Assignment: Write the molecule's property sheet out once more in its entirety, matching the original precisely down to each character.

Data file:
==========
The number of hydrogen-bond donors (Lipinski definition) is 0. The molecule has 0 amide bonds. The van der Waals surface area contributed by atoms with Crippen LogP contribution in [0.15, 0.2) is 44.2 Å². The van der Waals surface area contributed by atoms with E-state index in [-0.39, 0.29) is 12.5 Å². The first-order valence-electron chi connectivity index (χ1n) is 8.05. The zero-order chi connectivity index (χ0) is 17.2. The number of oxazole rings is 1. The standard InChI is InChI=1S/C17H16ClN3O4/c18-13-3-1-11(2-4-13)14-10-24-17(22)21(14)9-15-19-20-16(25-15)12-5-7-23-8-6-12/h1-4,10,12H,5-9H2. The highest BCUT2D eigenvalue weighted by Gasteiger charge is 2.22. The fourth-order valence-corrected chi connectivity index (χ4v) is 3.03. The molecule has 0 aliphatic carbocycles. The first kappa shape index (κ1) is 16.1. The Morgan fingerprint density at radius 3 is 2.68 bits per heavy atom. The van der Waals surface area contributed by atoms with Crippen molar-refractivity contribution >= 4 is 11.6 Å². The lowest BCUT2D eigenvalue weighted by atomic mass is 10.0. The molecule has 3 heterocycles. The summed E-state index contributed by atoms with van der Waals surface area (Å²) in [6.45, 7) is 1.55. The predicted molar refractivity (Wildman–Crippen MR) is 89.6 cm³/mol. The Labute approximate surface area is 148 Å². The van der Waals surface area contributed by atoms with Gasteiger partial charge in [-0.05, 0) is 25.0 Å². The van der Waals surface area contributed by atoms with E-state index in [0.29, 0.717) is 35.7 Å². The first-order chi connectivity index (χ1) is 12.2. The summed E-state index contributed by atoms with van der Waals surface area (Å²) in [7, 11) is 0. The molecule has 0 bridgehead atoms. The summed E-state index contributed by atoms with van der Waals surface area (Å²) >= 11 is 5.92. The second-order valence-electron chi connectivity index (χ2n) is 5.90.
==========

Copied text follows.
The number of hydrogen-bond donors (Lipinski definition) is 0. The molecule has 0 amide bonds. The van der Waals surface area contributed by atoms with Crippen LogP contribution in [0.15, 0.2) is 44.2 Å². The van der Waals surface area contributed by atoms with E-state index in [-0.39, 0.29) is 12.5 Å². The first-order valence-electron chi connectivity index (χ1n) is 8.05. The zero-order chi connectivity index (χ0) is 17.2. The number of oxazole rings is 1. The standard InChI is InChI=1S/C17H16ClN3O4/c18-13-3-1-11(2-4-13)14-10-24-17(22)21(14)9-15-19-20-16(25-15)12-5-7-23-8-6-12/h1-4,10,12H,5-9H2. The highest BCUT2D eigenvalue weighted by Gasteiger charge is 2.22. The fourth-order valence-corrected chi connectivity index (χ4v) is 3.03. The molecule has 0 aliphatic carbocycles. The first kappa shape index (κ1) is 16.1. The Morgan fingerprint density at radius 3 is 2.68 bits per heavy atom. The van der Waals surface area contributed by atoms with Crippen molar-refractivity contribution >= 4 is 11.6 Å². The lowest BCUT2D eigenvalue weighted by atomic mass is 10.0. The molecule has 3 heterocycles. The summed E-state index contributed by atoms with van der Waals surface area (Å²) in [6.45, 7) is 1.55. The predicted molar refractivity (Wildman–Crippen MR) is 89.6 cm³/mol. The Labute approximate surface area is 148 Å². The van der Waals surface area contributed by atoms with Gasteiger partial charge in [-0.05, 0) is 25.0 Å². The van der Waals surface area contributed by atoms with E-state index in [0.29, 0.717) is 35.7 Å². The first-order chi connectivity index (χ1) is 12.2. The summed E-state index contributed by atoms with van der Waals surface area (Å²) in [7, 11) is 0. The molecule has 0 bridgehead atoms. The summed E-state index contributed by atoms with van der Waals surface area (Å²) >= 11 is 5.92. The second-order valence-electron chi connectivity index (χ2n) is 5.90.